Earlier this week, bitcoin developer Jack Mallers introduced Zap, a Lightning-enabled wallet which enables users to send bitcoin micropayments, or extremely small bitcoin transactions with low fees.
In concept, the Lightning Network allows users to create a batch of microtransactions, combine them, and send one large transaction to the bitcoin blockchain. By processing many small transactions outside of the main bitcoin blockchain, Lightning creates an infrastructure wherein users and businesses can engage in a series of micropayments that are not possible with the main bitcoin blockchain.
The key to efficiently and securely running the Lightning network is the Bitcoin Core development team’s transaction malleability fix and scaling solution Segregated Witness (SegWit). Upon the activation of SegWit, which is expected to be completed by August 22, the Lightning Network can be securely launched in the bitcoin network. When Lightning is launched, user-friendly wallets such as Zap will allow users and businesses to carry out microtransactions and open doors for opportunities that are not possible with the main bitcoin blockchain and its relatively high transaction fees.
Lightning is a two-layer solution which has been highly anticipated by the bitcoin and cryptocurrency community since 2016. The launch of Lightning and the Lightning Network-based platforms such as Zap has been prolonged due to the delay in the activation of SegWit but upon its activation on August 22, Lightning-based bitcoin micropayments wallets like Zap will be able to move out of the bitcoin testnet and serve actual bitcoin users.
Because the activation of SegWit and the launch of Lightning have been highly anticipated by both the community and the industry, Mallers revealed that Zap received many offers from investors and potential business partners. However, throughout the development and launch of its minimum viable product, Mallers revealed that he refused all of the offers and plans to reject future offers to prevent a conflict in interest between users and profit-demanding investors.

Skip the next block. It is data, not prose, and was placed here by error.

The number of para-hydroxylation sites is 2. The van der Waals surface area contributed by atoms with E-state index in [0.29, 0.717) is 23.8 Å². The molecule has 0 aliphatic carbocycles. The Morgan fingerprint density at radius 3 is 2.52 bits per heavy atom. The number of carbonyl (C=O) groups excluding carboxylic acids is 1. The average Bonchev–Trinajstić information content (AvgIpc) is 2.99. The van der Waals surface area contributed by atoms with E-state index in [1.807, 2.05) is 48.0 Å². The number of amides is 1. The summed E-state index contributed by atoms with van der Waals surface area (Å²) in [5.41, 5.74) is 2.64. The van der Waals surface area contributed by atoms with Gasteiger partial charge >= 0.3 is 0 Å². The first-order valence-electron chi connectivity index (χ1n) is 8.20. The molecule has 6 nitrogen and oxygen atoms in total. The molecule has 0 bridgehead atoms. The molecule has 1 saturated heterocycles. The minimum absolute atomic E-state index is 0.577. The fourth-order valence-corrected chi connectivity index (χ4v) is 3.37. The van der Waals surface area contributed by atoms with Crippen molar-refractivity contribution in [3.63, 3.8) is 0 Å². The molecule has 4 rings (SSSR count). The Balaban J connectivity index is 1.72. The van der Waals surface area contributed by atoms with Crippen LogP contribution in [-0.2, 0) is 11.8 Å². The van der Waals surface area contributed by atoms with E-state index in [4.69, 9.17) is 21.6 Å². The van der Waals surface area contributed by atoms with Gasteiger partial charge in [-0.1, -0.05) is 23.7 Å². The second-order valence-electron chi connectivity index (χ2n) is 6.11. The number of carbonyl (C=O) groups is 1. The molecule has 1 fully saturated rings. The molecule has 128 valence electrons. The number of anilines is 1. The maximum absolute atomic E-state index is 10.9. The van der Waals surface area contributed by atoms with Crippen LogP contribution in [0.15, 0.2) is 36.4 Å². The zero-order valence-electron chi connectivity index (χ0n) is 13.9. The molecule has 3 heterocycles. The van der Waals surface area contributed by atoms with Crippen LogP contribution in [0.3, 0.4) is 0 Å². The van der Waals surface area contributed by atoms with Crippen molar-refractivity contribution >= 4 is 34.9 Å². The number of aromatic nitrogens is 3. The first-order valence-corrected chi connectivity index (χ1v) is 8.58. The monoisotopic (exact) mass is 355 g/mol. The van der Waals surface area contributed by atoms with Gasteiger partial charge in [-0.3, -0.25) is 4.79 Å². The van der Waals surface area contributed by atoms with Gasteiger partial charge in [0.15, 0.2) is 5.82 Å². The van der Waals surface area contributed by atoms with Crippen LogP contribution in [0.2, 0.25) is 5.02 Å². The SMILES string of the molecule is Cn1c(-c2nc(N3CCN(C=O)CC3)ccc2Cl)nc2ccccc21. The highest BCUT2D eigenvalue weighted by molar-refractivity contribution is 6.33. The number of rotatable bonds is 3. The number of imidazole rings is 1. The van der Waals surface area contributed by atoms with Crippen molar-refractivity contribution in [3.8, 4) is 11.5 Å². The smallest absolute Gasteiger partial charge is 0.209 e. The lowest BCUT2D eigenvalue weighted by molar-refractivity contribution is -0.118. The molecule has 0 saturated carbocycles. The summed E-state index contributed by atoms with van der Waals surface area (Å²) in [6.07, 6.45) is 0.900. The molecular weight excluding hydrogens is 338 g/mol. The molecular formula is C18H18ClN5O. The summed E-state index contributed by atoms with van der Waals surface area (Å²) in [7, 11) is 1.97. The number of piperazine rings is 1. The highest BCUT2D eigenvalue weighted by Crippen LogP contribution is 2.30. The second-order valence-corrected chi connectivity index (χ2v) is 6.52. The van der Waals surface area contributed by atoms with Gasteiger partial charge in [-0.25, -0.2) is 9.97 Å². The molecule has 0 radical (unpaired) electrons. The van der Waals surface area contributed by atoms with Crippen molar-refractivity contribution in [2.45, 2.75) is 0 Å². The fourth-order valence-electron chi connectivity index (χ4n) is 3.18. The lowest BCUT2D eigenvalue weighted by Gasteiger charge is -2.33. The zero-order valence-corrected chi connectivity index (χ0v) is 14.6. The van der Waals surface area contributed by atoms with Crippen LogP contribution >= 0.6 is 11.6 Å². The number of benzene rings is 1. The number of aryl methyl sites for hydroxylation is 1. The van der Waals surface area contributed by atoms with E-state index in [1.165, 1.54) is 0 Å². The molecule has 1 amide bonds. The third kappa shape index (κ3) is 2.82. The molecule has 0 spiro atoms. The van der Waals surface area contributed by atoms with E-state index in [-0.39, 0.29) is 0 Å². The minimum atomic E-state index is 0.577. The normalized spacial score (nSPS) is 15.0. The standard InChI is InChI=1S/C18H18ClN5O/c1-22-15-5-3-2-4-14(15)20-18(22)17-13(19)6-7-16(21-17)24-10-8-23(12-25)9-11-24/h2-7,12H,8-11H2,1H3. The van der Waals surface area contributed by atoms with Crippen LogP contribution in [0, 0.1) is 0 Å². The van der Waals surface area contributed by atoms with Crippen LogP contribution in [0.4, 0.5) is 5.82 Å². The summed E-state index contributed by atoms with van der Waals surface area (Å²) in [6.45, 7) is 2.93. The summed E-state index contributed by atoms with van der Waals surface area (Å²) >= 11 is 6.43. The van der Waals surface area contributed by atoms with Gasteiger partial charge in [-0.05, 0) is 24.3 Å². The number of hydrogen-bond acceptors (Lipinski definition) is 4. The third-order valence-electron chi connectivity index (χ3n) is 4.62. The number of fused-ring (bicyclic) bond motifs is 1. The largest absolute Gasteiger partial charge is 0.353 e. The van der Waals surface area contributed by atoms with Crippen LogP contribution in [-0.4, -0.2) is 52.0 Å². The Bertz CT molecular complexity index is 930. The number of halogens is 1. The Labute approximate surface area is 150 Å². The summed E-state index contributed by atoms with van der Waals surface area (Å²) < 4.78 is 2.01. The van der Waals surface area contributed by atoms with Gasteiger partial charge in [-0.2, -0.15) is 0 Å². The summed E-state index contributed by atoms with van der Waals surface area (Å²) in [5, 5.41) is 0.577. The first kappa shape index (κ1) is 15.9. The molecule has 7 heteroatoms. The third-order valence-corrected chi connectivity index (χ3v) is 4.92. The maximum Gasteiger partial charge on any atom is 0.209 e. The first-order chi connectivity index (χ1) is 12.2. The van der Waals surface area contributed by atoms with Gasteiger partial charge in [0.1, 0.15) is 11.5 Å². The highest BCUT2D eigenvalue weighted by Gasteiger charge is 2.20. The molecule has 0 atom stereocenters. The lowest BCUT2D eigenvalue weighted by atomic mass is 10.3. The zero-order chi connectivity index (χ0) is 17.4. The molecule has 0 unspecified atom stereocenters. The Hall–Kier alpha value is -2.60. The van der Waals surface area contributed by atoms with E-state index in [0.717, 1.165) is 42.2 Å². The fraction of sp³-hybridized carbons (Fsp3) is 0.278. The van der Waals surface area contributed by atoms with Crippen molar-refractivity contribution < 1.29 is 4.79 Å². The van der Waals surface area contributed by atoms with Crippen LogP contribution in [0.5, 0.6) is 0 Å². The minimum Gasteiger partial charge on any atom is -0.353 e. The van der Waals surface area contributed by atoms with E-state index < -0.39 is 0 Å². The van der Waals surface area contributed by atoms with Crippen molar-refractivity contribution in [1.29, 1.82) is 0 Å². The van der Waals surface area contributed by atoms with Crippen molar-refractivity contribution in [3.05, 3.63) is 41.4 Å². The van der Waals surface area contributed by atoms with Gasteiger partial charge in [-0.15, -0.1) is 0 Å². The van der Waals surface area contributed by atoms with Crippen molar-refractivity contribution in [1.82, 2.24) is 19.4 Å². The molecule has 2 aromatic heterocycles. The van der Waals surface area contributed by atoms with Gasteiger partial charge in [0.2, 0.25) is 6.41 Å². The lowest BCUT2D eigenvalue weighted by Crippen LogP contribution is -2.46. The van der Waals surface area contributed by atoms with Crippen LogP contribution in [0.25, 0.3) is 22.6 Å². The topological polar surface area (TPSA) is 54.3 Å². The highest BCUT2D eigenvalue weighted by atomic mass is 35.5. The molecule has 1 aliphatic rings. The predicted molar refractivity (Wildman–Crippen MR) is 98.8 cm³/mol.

“I have received some attention from investors and potential business partners interested in Zap. I have respectfully declined all offers. I do not want this for Zap. I am most interested in helping people and companies use the Lightning Network to solve their problems while pushing bitcoin’s overall success in the right direction. I think it would be great if the community had an open source LN UI that has no other incentive than simply benefiting the users,” said Mallers.
More importantly, Mallers noted that misalignment of vision between the Zap user base and potential investors could lead to the creation of an inefficient micropayments wallet, especially if investors demand financial incentives and high profit margins on a product that is solely focused on establishing a cheaper and faster way to transact using bitcoin.
“This creates an unhealthy relationship between their financial incentives and the users actually using their product(s) — more often than not resulting in decisions made against the best interest of users and their experience,” Mallers noted.
The launch of user-friendly Lightning-based bitcoin micropayments wallets like Zap that are solely focused on providing cheaper and more secure methods of transacting bitcoin without complying with unrealistic demands from early-stage and venture capital investors is expected to drastically increase the scalability of bitcoin by decreasing the transaction fees of bitcoin payments.